Get all the latest news on coronavirus and more delivered daily to your inbox. Sign up here.
Boeing CEO David Calhoun said Friday it could take years for the aviation industry to return to normal traffic levels and resume growth, both of which have been decimated by the novel coronavirus pandemic.
Major airlines have taken a huge hit due to a reduction in travel brought on by the outbreak of the virus, which forced travelers worldwide to observe stay-at-home orders and brought air traffic to a standstill.
|BA||THE BOEING CO.||211.14||-1.59||-0.75%|
|LUV||SOUTHWEST AIRLINES CO.||36.24||+0.54||+1.51%|
"If I survey all of our customers and I start here in the U.S., and of course we do ... most are trying to dial in a return of about 30 [percent] to 50 percent by the end of this year," Calhoun said. "A lot's going to depend on how the public responds to the safety of airline cabins, etc."
Calhoun added that unless a vaccine is developed soon and widely distributed, it will take about three years to "slowly crawl back to the traffic levels" the industry experienced in 2019. It will then take "another two years to get back on the growth curve that the industry has enjoyed for almost two decades."
He said Boeing will prioritize paying down debt before it considers returning money to shareholders. The Chicago-based aerospace giant announced in March it would suspend its dividend.
"Until we get back to the balance sheet we had before the virus and before the  Max, and then when we get to that level, we will reconsider and think about how we return money to shareholders and reestablish our dividend," he said.
After the Sept. 11, 2001, terrorist attacks, airline traffic took nearly three years to recover after sliding 43 percent, and today's airline traffic could take just as long to recover from the novel coronavirus pandemic.
The $2.2 trillion CARES Act set aside $25 billion in grants and loans for U.S. airlines, and about 90 percent of that money is expected to go to the nation’s six largest airlines – American, United, Delta, JetBlue and Southwest – according to a Reuters report that cited people familiar with the matter. About 275 companies have applied for the aid.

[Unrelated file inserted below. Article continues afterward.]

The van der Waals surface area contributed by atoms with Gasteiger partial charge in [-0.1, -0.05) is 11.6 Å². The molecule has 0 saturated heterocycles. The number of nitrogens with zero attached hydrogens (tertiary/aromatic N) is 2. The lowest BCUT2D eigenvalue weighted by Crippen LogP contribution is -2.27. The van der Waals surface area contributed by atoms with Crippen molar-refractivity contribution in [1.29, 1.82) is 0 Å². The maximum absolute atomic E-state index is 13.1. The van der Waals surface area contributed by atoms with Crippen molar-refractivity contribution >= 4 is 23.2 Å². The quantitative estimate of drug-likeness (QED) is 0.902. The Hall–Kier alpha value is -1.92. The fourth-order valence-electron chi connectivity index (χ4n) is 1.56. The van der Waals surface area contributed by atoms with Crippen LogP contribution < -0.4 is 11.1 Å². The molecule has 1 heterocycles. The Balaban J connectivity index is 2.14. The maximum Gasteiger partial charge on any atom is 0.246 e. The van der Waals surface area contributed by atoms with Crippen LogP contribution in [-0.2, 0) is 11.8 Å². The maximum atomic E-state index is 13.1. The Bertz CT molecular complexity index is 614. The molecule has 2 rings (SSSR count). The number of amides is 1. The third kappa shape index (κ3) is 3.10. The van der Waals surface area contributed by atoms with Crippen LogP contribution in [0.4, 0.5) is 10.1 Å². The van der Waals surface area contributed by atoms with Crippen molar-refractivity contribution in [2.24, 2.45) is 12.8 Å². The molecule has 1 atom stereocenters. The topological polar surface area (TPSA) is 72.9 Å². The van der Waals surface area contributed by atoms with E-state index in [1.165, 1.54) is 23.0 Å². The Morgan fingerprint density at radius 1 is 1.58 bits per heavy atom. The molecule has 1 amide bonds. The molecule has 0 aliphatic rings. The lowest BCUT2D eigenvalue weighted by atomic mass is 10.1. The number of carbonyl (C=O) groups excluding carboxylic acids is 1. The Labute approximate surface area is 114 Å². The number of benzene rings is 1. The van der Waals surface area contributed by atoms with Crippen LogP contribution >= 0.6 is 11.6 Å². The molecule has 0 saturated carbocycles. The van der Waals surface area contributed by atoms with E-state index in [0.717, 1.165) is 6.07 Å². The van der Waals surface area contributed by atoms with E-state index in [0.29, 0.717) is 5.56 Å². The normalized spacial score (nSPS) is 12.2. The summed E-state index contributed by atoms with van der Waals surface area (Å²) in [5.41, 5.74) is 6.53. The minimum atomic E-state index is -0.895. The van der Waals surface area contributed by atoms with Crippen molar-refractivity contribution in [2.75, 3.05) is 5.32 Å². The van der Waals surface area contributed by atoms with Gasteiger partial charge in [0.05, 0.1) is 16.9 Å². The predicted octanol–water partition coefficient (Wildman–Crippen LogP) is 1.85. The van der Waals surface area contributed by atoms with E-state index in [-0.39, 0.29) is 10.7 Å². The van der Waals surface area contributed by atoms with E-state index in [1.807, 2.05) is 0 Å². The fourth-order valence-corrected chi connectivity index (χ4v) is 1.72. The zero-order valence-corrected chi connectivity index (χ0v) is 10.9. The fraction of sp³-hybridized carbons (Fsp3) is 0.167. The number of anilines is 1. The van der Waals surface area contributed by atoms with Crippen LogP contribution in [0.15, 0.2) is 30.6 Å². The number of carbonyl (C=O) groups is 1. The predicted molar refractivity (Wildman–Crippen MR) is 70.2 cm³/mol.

Boeing said it would not seek government aid on April 30 after raising $25 billion in a bond offering. The company posted a $641 million first-quarter loss last week, which it attributed to both the ongoing grounding of its Max jets and the pandemic.
How long a rebound might take for U.S. carriers today is impossible to tell. The value of the NYSE Arca Airline Index has plunged 57 percent to $48.6 billion since COVID-19 was first reported in the U.S. on Jan. 21.
Meanwhile, TSA screened 154,080 people on March 30, when federal and state governments issued travel restrictions. That number reached a low of 87,534 passengers on April 14. The State Department issued a Level 4 travel advisory on March 19 urging Americans not to travel abroad under any circumstances.
Ticket prices are also expected to see a drastic increase as social distancing measures have some airlines keeping middle seats empty, the International Air Transport Association said Tuesday.
"With fewer seats to sell, unit costs would rise sharply," the global aviation association said. "Compared to 2019, air fares would need to go up dramatically—between 43% and 54% depending on the region—just to break even."
FOX Business' Jonathan Garber and James Leggate contributed to this report.